It appears that we are entering the era of flawed democracies.
Our country, Canada, remains firmly in the category of full democracy. But that is no longer true south of the border. In an annual survey by The Economist, the United States slid down the list (and this is based on data from 2016, before Trump’s inauguration). It is now one of the leading flawed democracies, with a democracy score virtually identical to that of Japan.
And even as the number of full and flawed democracies, put together, remains roughly the same (80 in 2008, 75 in 2016 if I counted correctly), the number of full democracies is rapidly shrinking. There were 28 full democracies on the list back in 2008; by 2016, this number shrank to 19, a more than 30% decrease in just eight years.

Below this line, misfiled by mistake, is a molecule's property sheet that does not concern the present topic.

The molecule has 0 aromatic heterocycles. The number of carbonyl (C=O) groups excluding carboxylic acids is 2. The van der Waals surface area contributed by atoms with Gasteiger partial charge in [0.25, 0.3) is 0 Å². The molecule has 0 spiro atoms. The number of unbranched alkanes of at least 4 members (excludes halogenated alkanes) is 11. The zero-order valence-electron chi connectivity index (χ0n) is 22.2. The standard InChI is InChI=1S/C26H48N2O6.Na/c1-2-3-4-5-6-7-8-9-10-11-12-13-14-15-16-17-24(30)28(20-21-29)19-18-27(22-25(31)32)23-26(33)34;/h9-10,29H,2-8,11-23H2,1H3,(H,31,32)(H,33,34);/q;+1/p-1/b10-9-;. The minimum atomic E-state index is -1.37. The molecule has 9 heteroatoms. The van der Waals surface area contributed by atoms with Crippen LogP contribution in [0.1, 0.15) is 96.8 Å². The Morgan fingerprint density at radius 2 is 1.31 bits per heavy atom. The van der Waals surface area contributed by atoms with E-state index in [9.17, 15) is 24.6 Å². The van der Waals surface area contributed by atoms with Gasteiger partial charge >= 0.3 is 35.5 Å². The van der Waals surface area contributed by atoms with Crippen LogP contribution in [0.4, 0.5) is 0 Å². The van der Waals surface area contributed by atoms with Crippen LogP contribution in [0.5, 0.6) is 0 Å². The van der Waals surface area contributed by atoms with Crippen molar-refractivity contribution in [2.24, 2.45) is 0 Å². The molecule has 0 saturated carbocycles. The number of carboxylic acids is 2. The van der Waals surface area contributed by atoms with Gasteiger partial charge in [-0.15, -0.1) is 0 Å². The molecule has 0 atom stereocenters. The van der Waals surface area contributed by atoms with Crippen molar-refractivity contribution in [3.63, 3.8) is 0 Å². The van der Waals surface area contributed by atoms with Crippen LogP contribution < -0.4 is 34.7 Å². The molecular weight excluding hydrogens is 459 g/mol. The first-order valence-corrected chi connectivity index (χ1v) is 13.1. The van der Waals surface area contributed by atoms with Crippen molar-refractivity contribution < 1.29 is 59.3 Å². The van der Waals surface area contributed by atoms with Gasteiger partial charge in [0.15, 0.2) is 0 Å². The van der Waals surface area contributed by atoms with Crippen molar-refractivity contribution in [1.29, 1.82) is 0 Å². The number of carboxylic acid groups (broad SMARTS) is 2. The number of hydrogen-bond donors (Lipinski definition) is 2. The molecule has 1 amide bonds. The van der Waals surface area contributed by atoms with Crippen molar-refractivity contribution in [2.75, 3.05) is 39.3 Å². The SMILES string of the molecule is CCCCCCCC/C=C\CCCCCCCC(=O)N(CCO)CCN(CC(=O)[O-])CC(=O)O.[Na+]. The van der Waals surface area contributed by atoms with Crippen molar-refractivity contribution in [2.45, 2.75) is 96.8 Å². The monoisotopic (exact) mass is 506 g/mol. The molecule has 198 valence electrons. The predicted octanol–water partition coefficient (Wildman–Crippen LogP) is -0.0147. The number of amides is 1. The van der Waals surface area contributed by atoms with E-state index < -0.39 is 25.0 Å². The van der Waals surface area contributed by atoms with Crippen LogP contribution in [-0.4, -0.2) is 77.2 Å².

Meanwhile, the examples of India and Mongolia demonstrate that democracy is not just a privilege for the rich. These countries are decidedly third world economies with GDP per capita roughly one tenth that of Canada or the US, yet they manage to maintain democracies no more flawed than the regimes on the eastern fringes of the European Union, such as Hungary or Romania.